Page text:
Long-lasting radioactive isotopes found in ocean sediments have been considered indicators of nearby supernova activity. However, according to one, yet to be peer-reviewed, preprint submitted to The Astrophysical Journal Letters, in one case something more exotic was probably involved.
During their lifetimes, stars convert hydrogen to helium, which eventually becomes other light elements such as oxygen and carbon. However, the heavier elements require a star’s death. Supernovae are the most frequent source of heavy elements, with the explosion seeding them across large areas of space for incorporation into newly forming planets. However, we are now coming to understand that many heavy elements are only formed in large quantities in even rarer events, particularly the merger of neutron stars, now known as a kilonova.
One of the elements formed in exploding stars is iron. Ordinary iron, Fe-54, 56, 57 or 58, is not radioactive, giving us no idea of the timing of its production. The Earth’s core is predominantly made up of iron, probably from supernovae that occurred before the planet formed. However, Fe-60 undergoes slow radioactive decay, with a half-life of 2.6 million years. Any produced billions of years ago is long gone. Consequently, when geologists find traces of Fe-60 in sediments, they attribute it to supernovae nearby enough that some material settled on Earth.
However, the discovery of plutonium-244 is harder to explain. Plutonium is an actinid, which the preprint notes “are believed to be synthesized in rare events, such as special classes of supernovae or binary mergers involving at least one neutron star.”
University of Trento PhD student Leonardo Chiesa and colleagues are trying to see what sort of event could explain the presence of both Pu-244 and Fe-60 in sediments laid down 3-4 million years ago.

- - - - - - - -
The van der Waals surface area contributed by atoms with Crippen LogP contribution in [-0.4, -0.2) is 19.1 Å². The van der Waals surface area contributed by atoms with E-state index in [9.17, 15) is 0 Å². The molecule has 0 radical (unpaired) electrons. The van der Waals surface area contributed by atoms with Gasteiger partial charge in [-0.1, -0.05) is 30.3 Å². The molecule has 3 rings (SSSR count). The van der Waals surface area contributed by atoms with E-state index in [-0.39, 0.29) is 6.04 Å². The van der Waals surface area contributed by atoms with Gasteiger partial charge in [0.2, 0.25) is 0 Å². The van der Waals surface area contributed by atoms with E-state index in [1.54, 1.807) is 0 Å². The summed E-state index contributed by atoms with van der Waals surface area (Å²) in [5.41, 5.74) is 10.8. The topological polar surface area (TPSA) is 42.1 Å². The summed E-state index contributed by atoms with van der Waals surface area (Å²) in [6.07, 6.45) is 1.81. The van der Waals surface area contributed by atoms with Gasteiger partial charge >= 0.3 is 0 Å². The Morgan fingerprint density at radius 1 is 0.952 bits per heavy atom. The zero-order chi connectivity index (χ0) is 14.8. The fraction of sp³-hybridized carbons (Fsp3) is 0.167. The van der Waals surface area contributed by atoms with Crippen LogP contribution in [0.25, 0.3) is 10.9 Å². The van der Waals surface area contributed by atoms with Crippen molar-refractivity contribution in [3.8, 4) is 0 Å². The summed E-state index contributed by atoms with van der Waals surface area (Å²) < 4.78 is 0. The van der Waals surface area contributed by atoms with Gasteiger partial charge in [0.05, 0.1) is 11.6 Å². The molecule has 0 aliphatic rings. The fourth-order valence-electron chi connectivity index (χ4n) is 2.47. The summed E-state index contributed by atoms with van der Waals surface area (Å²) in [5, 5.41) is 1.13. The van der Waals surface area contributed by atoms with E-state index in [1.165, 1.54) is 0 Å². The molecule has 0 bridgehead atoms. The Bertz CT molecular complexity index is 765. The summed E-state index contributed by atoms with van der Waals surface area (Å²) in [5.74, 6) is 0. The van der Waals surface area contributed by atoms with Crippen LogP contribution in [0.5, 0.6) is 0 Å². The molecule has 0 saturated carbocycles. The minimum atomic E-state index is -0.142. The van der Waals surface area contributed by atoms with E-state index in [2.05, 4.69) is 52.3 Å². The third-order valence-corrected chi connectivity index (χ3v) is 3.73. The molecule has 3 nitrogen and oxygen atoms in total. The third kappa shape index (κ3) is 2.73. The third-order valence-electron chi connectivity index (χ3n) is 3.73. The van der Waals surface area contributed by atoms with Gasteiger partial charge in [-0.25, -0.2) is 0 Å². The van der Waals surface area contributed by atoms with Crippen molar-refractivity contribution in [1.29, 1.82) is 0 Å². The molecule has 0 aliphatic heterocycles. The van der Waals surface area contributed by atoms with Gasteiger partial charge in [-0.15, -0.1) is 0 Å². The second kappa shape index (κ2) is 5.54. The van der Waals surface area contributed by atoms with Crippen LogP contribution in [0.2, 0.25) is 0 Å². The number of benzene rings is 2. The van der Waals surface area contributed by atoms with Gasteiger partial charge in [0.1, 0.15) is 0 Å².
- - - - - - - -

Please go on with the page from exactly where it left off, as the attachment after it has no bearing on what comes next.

Others have looked at the same data and concluded there must have been multiple events around the same time, whose products became so mixed we can’t tell them apart. This team, however, believes previous analysis did not properly model the possibility of a collision the right size to produce one massive neutron star not quite large enough to collapse into a black hole.
In this case, they say, the metals produced would be spread by two processes: dynamical and spiral-wave wind ejecta. These would distribute radioactive elements differently, creating the appearance of two events.
The authors conclude two neutron stars merged 350-660 light-years from Earth between 3.5 and 4.5 million years ago. The plutonium formed mostly when dynamical ejecta got bombarded by neutrons, but the iron is a product of the spiral-wave wind. To fine-tune their model, they looked at abundances of eight other heavy element isotopes with half-lives between 1.9 and 33.8 million years.
Far from requiring an unlikely set of circumstances, the authors think many neutron star mergers result in this combination of processes, possibly more than half. We’ve seen so few kilonovas, we don’t have the population sample to test this, but arguably if we can accept the possibility of a kilonova so close to Earth, one with these specific characteristics is not particularly unlikely.
The model also requires Earth to be at the right position in relation to the collision, with the matter that reached us coming from latitudes between 30 and 50, indicating the resulting jet missed us by a long way. That clearly constrains the chances a little futher, but may still be more plausible than two separate star explosions close together in distance and time, with one being something more exotic than an ordinary supernova.
Had the event been closer the consequences could have been disastrous. A kilonova within 36 light-years or so could trigger a mass extinction. As this distance, however, the disruption to the planet would have been small. The ape-like creatures beginning to establish themselves in Africa may have looked at the sky and pondered the light, brighter than any familiar star, that wasn’t there a week before. Mostly, however, they kept on evolving on the path that a million or so years later would lead their descendants, Homo erectus, to establish themselves across much of the world.
The preprint, which has not undergone peer review, is available on ArXiv.org.
[H/T: Universe Today]